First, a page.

Your answer is that this is just what we have to do, because our leaders have given us this directive, and our job as a team is to be positive and to remain results-oriented and not to take it personally.  You tell Eusebio, Lynnae and the rest of your team that if they’re committed to the company, they will be creative about coming up with solutions to deal with the situation.  That’s what we’re expected to do as professionals.

The meeting ends, and your team has just received the message that their leadership doesn’t understand their needs, and you are certainly not going to listen to them or challenge the authority above you to help them understand why straight cost-cutting could be short-sighted.

Takeaway:  Your message to your team was good.  We do have to be flexible and adjust to changes, even if we don’t agree.  But you missed one critical task.  Instead of being a brick wall of positivity, you need to listen, listen, listen.  And then formulate a plan for putting together facts and recommendations from your team to share with your leaders.  It may not change the directive, but it can help leadership understand the needs of your team and help your team learn that you support them and are willing to go to bat for them.

4.  Put off solving problems you don’t think are critical.  Jack is an administrative assistant for your professional firm.  He does a pretty good job, but doesn’t hit it out of the park–he had come highly recommended by a personal friend of the owner.  He has been working for the firm for four years, and when he was hired, management agreed to match the somewhat high pay rate he had previously been receiving working for the federal government.

Recently, the firm hired Marie, who is managing the operations for two of the firm’s offices.  She had been working from home part time and raising her kids for the past ten years, so this is her first full-time job in many years.  She accepted an offer identical to Jack’s salary, although it was low for the work she would be doing.  The firm’s owner felt that if she wasn’t a skilled negotiator, that wasn’t his problem.  As Marie’s new manager, you had noticed the imbalance in the salaries, but put it on the back burner, since you have so many other fires to put out right now.  You figure you will address it at annual review time, coming up in March.

She worked without incident for six months before tax time rolled around.  As part of Marie’s duties, she assists in preparing the W-2 forms for the employees in the two locations she supervises.  Imagine her shock when she realizes that her pay rate is identical to Jack, the slacker administrative assistant in the East office.  Her face flushes as she recalls all of the extra time she’s put in, and how she’s approached the operations of the firm as if they’d been her own business.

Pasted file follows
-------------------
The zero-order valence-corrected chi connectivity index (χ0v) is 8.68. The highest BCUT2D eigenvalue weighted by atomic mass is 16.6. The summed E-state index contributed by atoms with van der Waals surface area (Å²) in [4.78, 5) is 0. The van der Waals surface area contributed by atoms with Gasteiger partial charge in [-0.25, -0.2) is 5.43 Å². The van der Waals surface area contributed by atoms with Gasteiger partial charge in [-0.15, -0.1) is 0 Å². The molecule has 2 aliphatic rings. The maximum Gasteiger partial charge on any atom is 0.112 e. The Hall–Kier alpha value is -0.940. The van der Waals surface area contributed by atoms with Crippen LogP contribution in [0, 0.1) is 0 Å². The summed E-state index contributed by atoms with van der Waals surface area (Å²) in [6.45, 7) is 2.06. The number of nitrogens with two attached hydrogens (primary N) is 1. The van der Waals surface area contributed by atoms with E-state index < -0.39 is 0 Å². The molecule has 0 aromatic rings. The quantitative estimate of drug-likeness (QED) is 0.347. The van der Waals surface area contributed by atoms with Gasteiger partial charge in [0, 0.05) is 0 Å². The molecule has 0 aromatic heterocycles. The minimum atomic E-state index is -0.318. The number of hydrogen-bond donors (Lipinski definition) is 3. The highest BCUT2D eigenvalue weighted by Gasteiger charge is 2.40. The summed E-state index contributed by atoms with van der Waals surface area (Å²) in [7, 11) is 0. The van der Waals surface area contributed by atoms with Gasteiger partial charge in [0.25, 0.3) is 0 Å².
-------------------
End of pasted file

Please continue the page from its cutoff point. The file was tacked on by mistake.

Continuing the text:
Her trust is damaged, and she feels taken advantage of by the firm, but instead of talking to you, her brand new manager, she quietly begins looking for a new job.

Takeaway:  A problem that doesn’t seem critical to you may actually be front and center for your team members.  Pay is one of the clearest ways employees see how they are valued by the company.  If you see a problem, address it.  You don’t have to wait until annual review time to do it, either.

5.  Ignore imbalances in workload among your team members.  You manage a team of people who share the volume of work that comes in over time.  They use a system that you’re not familiar with, and it doesn’t spit out metrics in an easily readable fashion.  Plus, a lot of the work they do varies in complexity, so even if you counted the number of matters they handle, some of them take drastically more time to resolve.  In other words, it’s not a simple matter to find out if everyone has a fair, balanced workload.

Tegan has lots of cases on his plate.  He is a hard worker, and never complains about how much he has to do.  He just uses his energy to get things done.  You’ve noticed that Stacey, however, complains that she has too much work to do.  The last time she mentioned an uptick in her workload, Tegan offered to help her.  You jumped at this easy solution, and it’s worked out okay for the past six months.  You’ve noticed Tegan is working more hours, but all of the work is getting done, so there’s no problem, right?

Recently, one of your other team members, Jed, gave notice he is leaving to take a sabbatical to travel the world for the next year.  While you are all excited for him, Jed’s work now has to be distributed to all of the other employees on the team.  The only fair way to do this, you think, is to divide it up equally, so you do that.  Tegan begins to fall behind, so you talk to him about focusing on the most important tasks, and help him find ways to be more efficient.  Stacey is complaining more than ever.  You haven’t even had time to get the posting up to replace Jed, and your manager has just told you that due to budget constraints, you will not be able to hire another team member.  Meanwhile, the work is mostly getting done, and you’re still too busy to really dive into the system to figure out who is doing what and how much.

Tegan stops by your office to ask for help, so you call a team meeting.  You encourage Tegan to talk about what’s going on, and what he needs.  Then you wait for your team members to pitch in and help him.  No one offers, because they are all overwhelmed.  You don’t direct the distribution of the work, because you don’t fully understand what’s there and how much time it’s supposed to take to do it.

Meanwhile, Tegan becomes more frustrated and falls further behind.  He doesn’t see the point in working extra to get caught up, because he won’t be able to sustain it.  Your team is now out to protect themselves from each other, because they know you won’t step in to lead the way.

Takeaway:    You can’t afford not to find out what your team is working on as soon as possible after you become their manager.  Use what tools are available, and meet with your team members one on one as well as in a team setting, to gather the information you need, and then direct the distribution of the workload if imbalances exist, and hold team members accountable for their productivity.